Meandering took me back to shore and up the length of the gravel drive, deeply engaged in thought. Without an electronic device to distract and pull me into what other people were doing or to announce to other people what I was doing, I was left with myself. This felt uncomfortable and unsettling. What am I doing?

It’s the question I get most often, these days. What are you doing now? or What are you doing next? 

The answer is I just don’t know.

Walking and wrestling with the unknown, I felt gravel crunch under my feet and heard birds sing in the trees. I asked Jesus to meet me in this space with what I needed, not even knowing what I needed myself. I walked and watched.

My eyes caught sight of something blue and papery on the ground. Once my mind registered that it was a butterfly, I thought it was wounded or dead. Closer examination revealed that it was resting while slowly moving its wings up and down. I stood still, breathing with the movement of the wings in, out, in, out.

The butterfly was not in a hurry to get anywhere. My mind raced to regret that I had not brought my phone to capture this moment of breathing with a blue butterfly that was being so still for so long without an injury. Then my focus shifted to capturing the present moment of stillness with it and reminding myself that it was enough to be just me with the butterfly without the entire world watching or even knowing about it.

The butterfly remained still before finally flitting upward and away towards the trees. I stood in awe and gratitude for what I had experienced in the moment. The practice of breathing and stillness and presence with a beautiful creature clothed in a color that I had never seen before was a gift.

Moments later the blue butterfly returned, alighting just in front of my feet. I peered down closely, trying to memorize its brilliant coloring and beautiful shape so that I could look it up and identify it later. Again, I matched my breath to the slow movement of its wings.

Is this what you had for me today, Jesus? The reminder to slow down and breathe? The knowledge that it is enough just being with myself and with you? The practice of stillness?

Suddenly the butterfly flew up from the ground, touched my forehead and flew away. I stood there stunned. It felt just as a butterfly kiss should feel, light and feathery and stunning. It felt like a butterfly blessing.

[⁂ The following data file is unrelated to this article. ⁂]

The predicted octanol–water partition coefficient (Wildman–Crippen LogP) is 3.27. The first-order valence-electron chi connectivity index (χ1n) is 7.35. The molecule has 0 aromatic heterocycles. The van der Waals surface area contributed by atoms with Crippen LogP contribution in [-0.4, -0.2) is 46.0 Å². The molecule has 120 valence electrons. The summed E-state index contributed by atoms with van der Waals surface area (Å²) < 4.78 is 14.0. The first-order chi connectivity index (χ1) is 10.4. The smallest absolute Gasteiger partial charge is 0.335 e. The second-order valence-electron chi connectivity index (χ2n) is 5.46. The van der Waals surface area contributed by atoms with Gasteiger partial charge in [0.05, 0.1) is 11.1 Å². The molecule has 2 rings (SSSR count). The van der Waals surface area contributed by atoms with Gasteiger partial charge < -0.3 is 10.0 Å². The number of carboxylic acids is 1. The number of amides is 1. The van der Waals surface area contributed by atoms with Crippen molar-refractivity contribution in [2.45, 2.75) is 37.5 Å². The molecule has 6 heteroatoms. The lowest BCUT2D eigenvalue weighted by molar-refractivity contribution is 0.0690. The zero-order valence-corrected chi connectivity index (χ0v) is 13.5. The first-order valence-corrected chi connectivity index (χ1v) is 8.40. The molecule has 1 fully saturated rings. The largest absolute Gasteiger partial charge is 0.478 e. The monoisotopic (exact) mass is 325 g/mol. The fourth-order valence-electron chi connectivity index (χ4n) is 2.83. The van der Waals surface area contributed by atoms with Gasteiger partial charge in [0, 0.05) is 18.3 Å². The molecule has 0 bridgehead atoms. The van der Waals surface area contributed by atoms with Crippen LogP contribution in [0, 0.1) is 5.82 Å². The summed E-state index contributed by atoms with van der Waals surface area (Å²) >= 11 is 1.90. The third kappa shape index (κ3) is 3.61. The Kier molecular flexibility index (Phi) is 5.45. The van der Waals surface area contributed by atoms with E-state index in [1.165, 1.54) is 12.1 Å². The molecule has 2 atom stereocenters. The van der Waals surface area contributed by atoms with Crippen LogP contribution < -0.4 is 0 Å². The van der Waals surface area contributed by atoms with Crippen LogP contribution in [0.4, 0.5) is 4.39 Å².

I was stunned and stood there in awe.

The butterfly returned a third, and final time. It landed again on the ground in front of me, just as my husband was walking up from the water. I imagine it looked odd to him to find me standing strangely still staring at the ground. I pointed at the blue butterfly, and he was able to glimpse it before the beautiful creature flew up and disappeared into the trees.

There is no picture. (The one at the top of this blog is a Monarch butterfly from my files.) There is no documentation. I cannot even identify the butterfly correctly from the images I find online. All that remains is the image in my mind. That has to be enough. I will trust that it is enough.

Miraculous Change

Miracles can happen. I attest to this in the midst of experiencing miraculous change. I wonder, though, if it is also the result of hard work. Am I in the middle of a miracle? Or is this the fruit of faith?

For years, deep inside my soul, unrest and fear coexisted with a helping of added pressure to perform. It was as if I had lost any ability to make choices. Had I ever experienced the power of active choice?  

I knew how to be passive and allow others to choose for me. I bore a burden of expectations, both other-imposed and self. If you can check off all of the boxes on this big list for everyone else, THEN maybe you can do something for yourself.

It is amazing that I did not self-destruct. In the midst of many struggles and losses, God in his deep kindness kept meaningful parts me intact ~ my singing voice, my body, my health. I am so grateful for that miracle.

There were small spaces that I claimed in the midst of the bigness of life. I found space to exercise, to read my Bible, to listen for the still, small voice, to cultivate what I could of relationships in the midst of whatever chaos was presenting, to care for my children, to love my husband.

I chose to stay open to my husband, even when I could not feel. In the midst of internal loneliness, I continued to engage external connection with him. In the midst of the fear of pregnancy and loss of voice over my body’s capacity to grow and bear children, I kept trying. Trusting. Even when I did not understand and had no words to bring, I tried.

I journaled a lot. It is a miracle that I allowed hard words to flow from my heart to paper.

I said yes to things that terrified me, like traveling internationally to be on a team leading worship at a women’s retreat. I said yes to lowering my guard and letting people peek behind the tinted automatic window of my heart before raising it up when their vision became too intense.

I kept going.

I said yes to an invitation to step deeper into my story at the Journey, parts one and two, with Open Hearts Ministry. I seized the weeks, those two years in a row, in the midst of a full life. I did not wait for the perfect time. That is miraculous.